‘Outrageously kitsch & eccentric’: LITTLE SHOP OF HORRORS – Regent’s Park Open Air Theatre ★★★★

In London theatre, Musicals, Opinion, Reviews, Ticket recommendations by Anne CoxLeave a Comment

Open Air Theatre, Regent’s Park, London – until 22 September 2018

There are a handful of shows that defy all logic and reasoning to become cult classics. Howard Ashman and Alan Menken’s quirky little Off-Broadway schlock eco-monster musical Little Shop Of Horrors is a crowd pleaser that has grown like topsy since first sprouting on stage 36 years ago.

Regent’s Park Open Air Theatre finishes its summer season with an outrageously kitsch and eccentric production of the show that will leave you singing its infectious title song all the way home. It’s got one of the most jaw-dropping, over-the-top, finales that I’ve seen in a long time. I don’t know what costume designer Tom Scutt and director Maria Aberg were sniffing before designing this totally bonkers climax but it must have been pretty hallucinogenic.

There are some stand-out performances in this oddball show which make it a memorable midsummer treat. Marc Antolin, so brilliant in Emma Rice’s quirky Flying Lovers of Vitebsk, endorses his credentials as a romantic misfit with a terrific turn as Seymour, the green-fingered horticulturist who nurtures ‘a strange and interesting new plant’.

Former Busted singer Matt Willis is outstanding as the gas-snorting, sadistic dentist, Orin, who enjoys violent sex games with his cute girlfriend, Audrey. It’s a gloriously outlandish performance that is further bolstered by a series of quick-change weirdo cameos of shysters wanting to get their hands on Seymour’s money-making, bloodthirsty, alien plant, Audrey II.

And Aberg is inspired for casting outsized American drag queen, Vicky Vox, as the adult plant.

In full make-up and spangles, huge bouffant hair a rainbow of colours, she outshines the entire company as the ever-hungry man-eater who scratches her lady garden with a mini rake.

Little Shop’s comic book capers originally appeared in a 1960 low-budget Roger Corman film but it inspired Ashman to create a stage version.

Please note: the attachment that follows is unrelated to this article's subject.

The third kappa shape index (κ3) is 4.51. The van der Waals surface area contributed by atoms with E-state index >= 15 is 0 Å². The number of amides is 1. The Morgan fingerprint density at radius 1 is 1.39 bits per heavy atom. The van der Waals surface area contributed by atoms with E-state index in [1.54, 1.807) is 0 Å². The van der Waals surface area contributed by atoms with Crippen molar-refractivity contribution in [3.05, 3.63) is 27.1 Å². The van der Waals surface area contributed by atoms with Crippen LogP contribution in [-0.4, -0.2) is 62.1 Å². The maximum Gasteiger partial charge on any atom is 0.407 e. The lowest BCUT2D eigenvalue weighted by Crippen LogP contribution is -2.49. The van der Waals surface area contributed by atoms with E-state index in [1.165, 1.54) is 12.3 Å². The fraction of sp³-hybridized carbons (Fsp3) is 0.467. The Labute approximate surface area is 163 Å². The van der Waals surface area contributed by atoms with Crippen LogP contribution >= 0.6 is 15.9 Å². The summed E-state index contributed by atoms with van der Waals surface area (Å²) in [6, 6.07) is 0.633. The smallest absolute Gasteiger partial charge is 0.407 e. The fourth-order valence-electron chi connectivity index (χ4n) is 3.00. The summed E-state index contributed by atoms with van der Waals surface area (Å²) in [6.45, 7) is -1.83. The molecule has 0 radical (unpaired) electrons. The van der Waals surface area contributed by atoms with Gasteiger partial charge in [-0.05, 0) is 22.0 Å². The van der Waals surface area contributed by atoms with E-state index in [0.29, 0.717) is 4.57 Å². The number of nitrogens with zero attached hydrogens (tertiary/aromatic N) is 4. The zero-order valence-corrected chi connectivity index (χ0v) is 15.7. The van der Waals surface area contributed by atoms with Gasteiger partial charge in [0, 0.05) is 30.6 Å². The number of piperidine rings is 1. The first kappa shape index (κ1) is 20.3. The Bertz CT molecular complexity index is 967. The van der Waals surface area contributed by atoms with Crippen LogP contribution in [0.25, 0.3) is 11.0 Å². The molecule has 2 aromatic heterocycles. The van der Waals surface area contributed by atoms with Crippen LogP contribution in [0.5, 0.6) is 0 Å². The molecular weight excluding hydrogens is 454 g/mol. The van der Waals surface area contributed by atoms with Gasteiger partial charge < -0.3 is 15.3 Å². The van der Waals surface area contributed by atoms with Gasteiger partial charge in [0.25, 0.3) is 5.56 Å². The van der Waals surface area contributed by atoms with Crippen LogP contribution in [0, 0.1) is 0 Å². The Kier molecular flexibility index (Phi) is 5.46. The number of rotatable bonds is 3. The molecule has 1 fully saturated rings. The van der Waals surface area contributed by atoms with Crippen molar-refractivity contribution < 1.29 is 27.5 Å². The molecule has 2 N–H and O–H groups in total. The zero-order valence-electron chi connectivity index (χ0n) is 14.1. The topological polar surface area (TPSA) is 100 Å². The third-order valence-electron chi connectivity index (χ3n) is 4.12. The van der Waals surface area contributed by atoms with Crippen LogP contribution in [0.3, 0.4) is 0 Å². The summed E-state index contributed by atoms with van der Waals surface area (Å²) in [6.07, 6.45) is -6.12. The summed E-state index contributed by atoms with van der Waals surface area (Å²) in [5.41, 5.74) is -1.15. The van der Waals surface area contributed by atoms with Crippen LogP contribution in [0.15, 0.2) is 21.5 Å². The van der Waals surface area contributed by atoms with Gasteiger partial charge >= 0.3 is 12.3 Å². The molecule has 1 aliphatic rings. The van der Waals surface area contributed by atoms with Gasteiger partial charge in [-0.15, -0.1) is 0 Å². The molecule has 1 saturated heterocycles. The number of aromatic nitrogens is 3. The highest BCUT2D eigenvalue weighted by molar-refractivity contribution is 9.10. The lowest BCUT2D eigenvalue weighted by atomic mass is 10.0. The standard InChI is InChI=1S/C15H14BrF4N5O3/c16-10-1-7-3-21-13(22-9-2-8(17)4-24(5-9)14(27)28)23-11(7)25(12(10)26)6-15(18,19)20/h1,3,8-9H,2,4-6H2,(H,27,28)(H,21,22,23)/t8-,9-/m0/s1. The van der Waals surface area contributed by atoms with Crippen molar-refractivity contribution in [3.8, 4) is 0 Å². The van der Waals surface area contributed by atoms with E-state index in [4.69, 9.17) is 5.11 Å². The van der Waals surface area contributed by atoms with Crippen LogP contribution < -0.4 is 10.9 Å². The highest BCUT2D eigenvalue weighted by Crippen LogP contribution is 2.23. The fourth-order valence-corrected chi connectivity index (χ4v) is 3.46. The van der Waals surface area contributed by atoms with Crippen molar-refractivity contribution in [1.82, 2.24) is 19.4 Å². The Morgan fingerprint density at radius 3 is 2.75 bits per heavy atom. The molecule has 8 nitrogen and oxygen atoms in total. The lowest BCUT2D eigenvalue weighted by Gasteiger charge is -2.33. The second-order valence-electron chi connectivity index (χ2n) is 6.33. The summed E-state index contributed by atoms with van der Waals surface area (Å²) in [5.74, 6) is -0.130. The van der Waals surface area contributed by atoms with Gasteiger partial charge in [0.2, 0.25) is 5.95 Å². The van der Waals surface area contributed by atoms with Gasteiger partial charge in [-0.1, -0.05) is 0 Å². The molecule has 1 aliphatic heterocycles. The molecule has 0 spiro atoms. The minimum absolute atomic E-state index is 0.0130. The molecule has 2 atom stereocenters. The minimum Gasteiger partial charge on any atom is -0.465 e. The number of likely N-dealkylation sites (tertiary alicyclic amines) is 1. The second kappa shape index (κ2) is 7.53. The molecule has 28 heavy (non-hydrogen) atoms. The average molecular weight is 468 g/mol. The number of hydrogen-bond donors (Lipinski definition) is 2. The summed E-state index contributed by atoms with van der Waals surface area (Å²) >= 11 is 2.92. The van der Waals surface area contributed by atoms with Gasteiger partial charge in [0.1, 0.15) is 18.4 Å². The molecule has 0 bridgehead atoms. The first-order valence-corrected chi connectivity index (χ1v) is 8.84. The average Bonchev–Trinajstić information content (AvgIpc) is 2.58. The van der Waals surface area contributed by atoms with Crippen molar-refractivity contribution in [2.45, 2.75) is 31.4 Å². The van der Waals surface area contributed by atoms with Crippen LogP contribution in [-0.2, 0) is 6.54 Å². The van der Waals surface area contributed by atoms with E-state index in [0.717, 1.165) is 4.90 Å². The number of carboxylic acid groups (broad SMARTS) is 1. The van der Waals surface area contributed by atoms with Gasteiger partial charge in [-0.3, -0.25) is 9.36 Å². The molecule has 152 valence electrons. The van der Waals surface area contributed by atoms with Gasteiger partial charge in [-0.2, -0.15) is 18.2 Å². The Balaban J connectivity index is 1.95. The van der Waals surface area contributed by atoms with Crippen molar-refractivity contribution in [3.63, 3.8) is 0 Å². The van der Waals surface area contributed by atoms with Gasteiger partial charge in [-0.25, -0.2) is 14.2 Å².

Set in a grey and tumbledown Skid Row, orphaned Seymour, a bespectacled, shy and nerdy shop assistant, works for florist Mr Mushnik.

But business is bad and not likely to last. In a last throw of the dice, assistant, Audrey, encourages Mr Mushnik, to use Seymour’s horticultural experiment, now named the Audrey II, to drum up trade.

Before long the place is buzzing. But there’s one major problem. Seymour discovers that Audrey II needs fresh human blood to survive.

Poor Seymour gives as much as he can but soon he is forced to look for fresh meat.

Jemima Rooper makes a perfectly gorgeous Audrey, a dumb blonde who longs for the American Dream, although her singing isn’t consistent.

There again, neither is Forbes Masson’s singing voice, as Mr Musnik, but both get away with it in this exuberant production.

Seyi Omooba, Christina Modestou and Renee Lamb, give great doo-wop support as the local singing group who eventually end up tucking into popcorn and watching the climax unfold just like the rest of us.

Scutt’s drab, gray, urban skyline gives way to green as the story progresses, until a riot of colour explodes on stage for the crazy climax.

Corman would have loved every minute of this lunatic, terrifically entertaining revival.

It’s a shame that the ensemble have so little to do. Most of the time they’re working as scene shifters which seems a waste of their talent.

The snug performance space on stage also leaves little room for choreography but the director makes good use of the whole auditorium.

This botantocal bloodfest isn’t for the faint-hearted. There’s a particularly gruesome moment that you may want to shut your eyes for.

Little Shop Of Horrors runs at Regent’s Park Open Air Theatre until September 22..

The post Little Shop Of Horrors – Review appeared first on Stage Review.

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Anne Cox
Anne Cox is a journalist and blogger with more than 35 years’ experience and a passion for the theatre. Over the years, she has covered am-dram, regional and national theatre. As a critic for her own site Stage Review, she now reviews professional productions within about a two-hour drive of her home patch of Bedfordshire - from the RSC in Stratford, through the Home Counties and London to Chichester. She now runs her independent theatre website Stage Review and tweets @stage_review.

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Anne Cox on FacebookAnne Cox on InstagramAnne Cox on RssAnne Cox on TwitterAnne Cox on Youtube
Anne Cox
Anne Cox is a journalist and blogger with more than 35 years’ experience and a passion for the theatre. Over the years, she has covered am-dram, regional and national theatre. As a critic for her own site Stage Review, she now reviews professional productions within about a two-hour drive of her home patch of Bedfordshire - from the RSC in Stratford, through the Home Counties and London to Chichester. She now runs her independent theatre website Stage Review and tweets @stage_review.

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